The speaker will discuss the history and flexibility of captive insurance companies and how the lessons learned from 60 years of captives can be used to effectively utilize captives to manage and reduce a company's risk of IRS scrutiny.
Objectives of the Presentation
After completing this course, you will be able to:
Why Should you Attend
- Identify potential IRS issues with Section 831(b) micro-captive insurance companies
- Comply with the rules regarding prohibiting excessive premiums and prearranged deduction schemes
- Understand the IRS' requirements for captives to have 'insurance risk,' risk shifting, and risk distribution
- Know the changes brought about by the 2015 PATH Act affecting micro-captives structures, particularly the two-pronged diversification requirements for qualification under Section 831(b)
The use of captive insurance companies, particularly Section 831(b) 'micro-captives,' has come under increased IRS scrutiny. The Service has explicitly recognized micro-captives as a legitimate form of risk protection, but has expressed concern that these vehicles are being used more as a wealth transfer device than as legitimate insurance. The IRS has again placed Section 831(b) micro-captives on its 2016 'Dirty Dozen List of Tax Scams,' warning that certain micro-captives represent an 'abuse involving a legitimate tax structure.'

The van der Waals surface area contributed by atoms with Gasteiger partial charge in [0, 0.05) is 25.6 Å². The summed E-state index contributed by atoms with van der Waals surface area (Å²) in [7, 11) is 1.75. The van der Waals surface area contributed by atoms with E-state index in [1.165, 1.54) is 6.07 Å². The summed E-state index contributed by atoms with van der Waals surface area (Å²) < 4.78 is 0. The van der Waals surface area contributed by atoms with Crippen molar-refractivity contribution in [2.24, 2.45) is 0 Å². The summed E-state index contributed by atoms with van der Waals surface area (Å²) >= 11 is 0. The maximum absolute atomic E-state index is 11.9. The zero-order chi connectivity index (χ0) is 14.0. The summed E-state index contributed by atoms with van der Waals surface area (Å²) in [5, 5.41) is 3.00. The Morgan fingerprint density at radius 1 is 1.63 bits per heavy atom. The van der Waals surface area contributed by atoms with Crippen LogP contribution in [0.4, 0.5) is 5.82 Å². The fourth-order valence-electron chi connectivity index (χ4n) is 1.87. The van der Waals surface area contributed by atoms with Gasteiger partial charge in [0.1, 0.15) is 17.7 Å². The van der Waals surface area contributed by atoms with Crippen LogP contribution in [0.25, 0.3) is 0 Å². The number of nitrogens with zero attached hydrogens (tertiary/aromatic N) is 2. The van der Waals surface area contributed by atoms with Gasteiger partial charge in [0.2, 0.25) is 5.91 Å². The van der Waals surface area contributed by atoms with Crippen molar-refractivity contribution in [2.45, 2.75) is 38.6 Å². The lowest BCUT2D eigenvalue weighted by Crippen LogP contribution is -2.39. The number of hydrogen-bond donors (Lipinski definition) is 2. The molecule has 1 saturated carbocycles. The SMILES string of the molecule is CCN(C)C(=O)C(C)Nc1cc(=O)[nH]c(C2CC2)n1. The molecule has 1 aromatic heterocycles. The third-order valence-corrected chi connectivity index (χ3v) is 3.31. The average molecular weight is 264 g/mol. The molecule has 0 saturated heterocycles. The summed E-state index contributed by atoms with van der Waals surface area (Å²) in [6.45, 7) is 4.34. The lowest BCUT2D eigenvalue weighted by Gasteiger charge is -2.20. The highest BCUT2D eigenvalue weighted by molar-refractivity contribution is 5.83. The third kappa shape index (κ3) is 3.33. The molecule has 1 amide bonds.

The PATH Act of 2015 made several changes to the interpretation of micro-captives under Section 831(b). These provisions have all but guaranteed both that micro-captives will continue to be used and likely will increase in frequency, and that the IRS will step up its examinations of the micro-captive arrangements. The PATH Act increased the 831(b) deductible premium limit from $1.2 million to $2.2 million, which will allow small businesses to better manage their coverage and risk profiles.
However, the Act also provided new diversification requirements for 831(b) structures and provided no 'grandfathering' mechanism. Micro-captives that do not meet the diversification requirements must be restructured prior to December 31, 2016, to maintain tax benefits under Section 831(b).
- Recent Cases
- Legislative Changes
- Dirty dozen listing and establishing business purpose
- Anti-avoidance law
- Substance over form
- Business Purpose
- Economic Substance
- IRS broad enforcement capabilities
The speaker will also discuss:
Who will Benefit
- Risk shifting and distribution
- IRS enforcement areas in micro-captives, including excessive premiums and risk definition
- PATH Act changes to 831(b) structuring
- Diversification requirements and tests
- Response to IRS challenges of 831(b) micro-captive structures
- Financial Advisors
- Tax Attorneys
- Business Owners